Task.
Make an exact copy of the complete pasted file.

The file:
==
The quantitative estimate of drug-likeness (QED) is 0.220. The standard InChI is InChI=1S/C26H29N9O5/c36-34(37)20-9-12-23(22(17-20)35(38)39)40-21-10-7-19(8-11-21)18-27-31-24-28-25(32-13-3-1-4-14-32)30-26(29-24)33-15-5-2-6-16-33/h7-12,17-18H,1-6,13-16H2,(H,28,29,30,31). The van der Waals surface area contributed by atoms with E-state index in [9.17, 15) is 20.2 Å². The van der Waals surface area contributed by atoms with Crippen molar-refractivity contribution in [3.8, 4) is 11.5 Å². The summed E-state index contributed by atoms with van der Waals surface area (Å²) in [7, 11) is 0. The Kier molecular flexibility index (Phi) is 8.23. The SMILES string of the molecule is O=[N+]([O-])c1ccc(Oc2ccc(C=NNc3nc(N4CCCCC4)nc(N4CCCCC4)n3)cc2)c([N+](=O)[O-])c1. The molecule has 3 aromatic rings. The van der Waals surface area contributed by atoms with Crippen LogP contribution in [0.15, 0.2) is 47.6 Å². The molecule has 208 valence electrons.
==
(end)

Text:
The quantitative estimate of drug-likeness (QED) is 0.220. The standard InChI is InChI=1S/C26H29N9O5/c36-34(37)20-9-12-23(22(17-20)35(38)39)40-21-10-7-19(8-11-21)18-27-31-24-28-25(32-13-3-1-4-14-32)30-26(29-24)33-15-5-2-6-16-33/h7-12,17-18H,1-6,13-16H2,(H,28,29,30,31). The van der Waals surface area contributed by atoms with E-state index in [9.17, 15) is 20.2 Å². The van der Waals surface area contributed by atoms with Crippen molar-refractivity contribution in [3.8, 4) is 11.5 Å². The summed E-state index contributed by atoms with van der Waals surface area (Å²) in [7, 11) is 0. The Kier molecular flexibility index (Phi) is 8.23. The SMILES string of the molecule is O=[N+]([O-])c1ccc(Oc2ccc(C=NNc3nc(N4CCCCC4)nc(N4CCCCC4)n3)cc2)c([N+](=O)[O-])c1. The molecule has 3 aromatic rings. The van der Waals surface area contributed by atoms with Crippen LogP contribution in [0.15, 0.2) is 47.6 Å². The molecule has 208 valence electrons.